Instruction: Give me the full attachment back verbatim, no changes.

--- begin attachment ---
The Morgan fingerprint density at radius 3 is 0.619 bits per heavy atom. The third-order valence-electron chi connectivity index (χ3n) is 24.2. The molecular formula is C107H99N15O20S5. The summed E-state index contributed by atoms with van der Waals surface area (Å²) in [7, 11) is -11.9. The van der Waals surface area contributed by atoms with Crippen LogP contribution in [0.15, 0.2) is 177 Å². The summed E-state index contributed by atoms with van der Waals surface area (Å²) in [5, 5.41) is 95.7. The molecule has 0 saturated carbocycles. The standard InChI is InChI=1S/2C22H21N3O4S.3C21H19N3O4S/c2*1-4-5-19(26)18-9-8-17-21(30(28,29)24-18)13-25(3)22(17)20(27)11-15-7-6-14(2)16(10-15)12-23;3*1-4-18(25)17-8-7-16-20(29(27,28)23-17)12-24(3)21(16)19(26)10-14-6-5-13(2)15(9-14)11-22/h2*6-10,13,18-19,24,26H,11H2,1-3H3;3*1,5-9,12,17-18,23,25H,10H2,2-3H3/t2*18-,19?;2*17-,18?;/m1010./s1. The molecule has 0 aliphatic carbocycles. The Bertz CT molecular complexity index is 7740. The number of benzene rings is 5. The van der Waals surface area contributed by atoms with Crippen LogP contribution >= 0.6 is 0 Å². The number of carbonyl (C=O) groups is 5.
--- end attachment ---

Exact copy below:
The Morgan fingerprint density at radius 3 is 0.619 bits per heavy atom. The third-order valence-electron chi connectivity index (χ3n) is 24.2. The molecular formula is C107H99N15O20S5. The summed E-state index contributed by atoms with van der Waals surface area (Å²) in [7, 11) is -11.9. The van der Waals surface area contributed by atoms with Crippen LogP contribution in [0.15, 0.2) is 177 Å². The summed E-state index contributed by atoms with van der Waals surface area (Å²) in [5, 5.41) is 95.7. The molecule has 0 saturated carbocycles. The standard InChI is InChI=1S/2C22H21N3O4S.3C21H19N3O4S/c2*1-4-5-19(26)18-9-8-17-21(30(28,29)24-18)13-25(3)22(17)20(27)11-15-7-6-14(2)16(10-15)12-23;3*1-4-18(25)17-8-7-16-20(29(27,28)23-17)12-24(3)21(16)19(26)10-14-6-5-13(2)15(9-14)11-22/h2*6-10,13,18-19,24,26H,11H2,1-3H3;3*1,5-9,12,17-18,23,25H,10H2,2-3H3/t2*18-,19?;2*17-,18?;/m1010./s1. The molecule has 0 aliphatic carbocycles. The Bertz CT molecular complexity index is 7740. The number of benzene rings is 5. The van der Waals surface area contributed by atoms with Crippen LogP contribution >= 0.6 is 0 Å². The number of carbonyl (C=O) groups is 5.